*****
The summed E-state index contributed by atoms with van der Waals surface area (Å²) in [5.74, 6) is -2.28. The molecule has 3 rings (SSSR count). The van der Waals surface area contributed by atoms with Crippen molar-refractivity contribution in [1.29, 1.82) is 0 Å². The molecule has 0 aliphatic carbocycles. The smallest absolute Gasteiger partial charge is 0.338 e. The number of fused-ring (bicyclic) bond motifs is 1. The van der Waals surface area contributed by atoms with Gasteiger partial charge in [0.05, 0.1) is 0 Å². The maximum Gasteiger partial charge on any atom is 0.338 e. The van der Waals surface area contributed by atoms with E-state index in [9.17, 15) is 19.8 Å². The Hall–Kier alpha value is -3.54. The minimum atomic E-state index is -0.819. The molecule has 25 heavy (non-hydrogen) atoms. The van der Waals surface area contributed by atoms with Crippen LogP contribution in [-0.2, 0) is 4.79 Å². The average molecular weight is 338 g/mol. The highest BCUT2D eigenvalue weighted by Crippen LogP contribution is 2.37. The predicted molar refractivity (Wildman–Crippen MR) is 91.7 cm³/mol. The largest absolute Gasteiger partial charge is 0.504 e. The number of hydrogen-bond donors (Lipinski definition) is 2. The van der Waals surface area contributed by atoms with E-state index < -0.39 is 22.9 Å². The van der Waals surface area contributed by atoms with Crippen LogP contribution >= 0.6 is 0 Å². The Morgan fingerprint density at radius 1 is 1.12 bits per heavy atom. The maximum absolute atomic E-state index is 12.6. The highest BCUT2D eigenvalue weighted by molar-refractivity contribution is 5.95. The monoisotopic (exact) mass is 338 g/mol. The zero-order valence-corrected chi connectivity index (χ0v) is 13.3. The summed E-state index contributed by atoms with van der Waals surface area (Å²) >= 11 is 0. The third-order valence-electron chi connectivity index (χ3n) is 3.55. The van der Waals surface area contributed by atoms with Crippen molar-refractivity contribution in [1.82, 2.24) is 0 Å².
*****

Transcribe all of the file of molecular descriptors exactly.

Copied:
The summed E-state index contributed by atoms with van der Waals surface area (Å²) in [5.74, 6) is -2.28. The molecule has 3 rings (SSSR count). The van der Waals surface area contributed by atoms with Crippen molar-refractivity contribution in [1.29, 1.82) is 0 Å². The molecule has 0 aliphatic carbocycles. The smallest absolute Gasteiger partial charge is 0.338 e. The number of fused-ring (bicyclic) bond motifs is 1. The van der Waals surface area contributed by atoms with Gasteiger partial charge in [0.05, 0.1) is 0 Å². The maximum Gasteiger partial charge on any atom is 0.338 e. The van der Waals surface area contributed by atoms with E-state index in [9.17, 15) is 19.8 Å². The Hall–Kier alpha value is -3.54. The minimum atomic E-state index is -0.819. The molecule has 25 heavy (non-hydrogen) atoms. The van der Waals surface area contributed by atoms with Crippen LogP contribution in [-0.2, 0) is 4.79 Å². The average molecular weight is 338 g/mol. The highest BCUT2D eigenvalue weighted by Crippen LogP contribution is 2.37. The predicted molar refractivity (Wildman–Crippen MR) is 91.7 cm³/mol. The largest absolute Gasteiger partial charge is 0.504 e. The number of hydrogen-bond donors (Lipinski definition) is 2. The van der Waals surface area contributed by atoms with E-state index < -0.39 is 22.9 Å². The van der Waals surface area contributed by atoms with Crippen LogP contribution >= 0.6 is 0 Å². The Morgan fingerprint density at radius 1 is 1.12 bits per heavy atom. The maximum absolute atomic E-state index is 12.6. The highest BCUT2D eigenvalue weighted by molar-refractivity contribution is 5.95. The monoisotopic (exact) mass is 338 g/mol. The zero-order valence-corrected chi connectivity index (χ0v) is 13.3. The summed E-state index contributed by atoms with van der Waals surface area (Å²) >= 11 is 0. The third-order valence-electron chi connectivity index (χ3n) is 3.55. The van der Waals surface area contributed by atoms with Crippen molar-refractivity contribution in [1.82, 2.24) is 0 Å².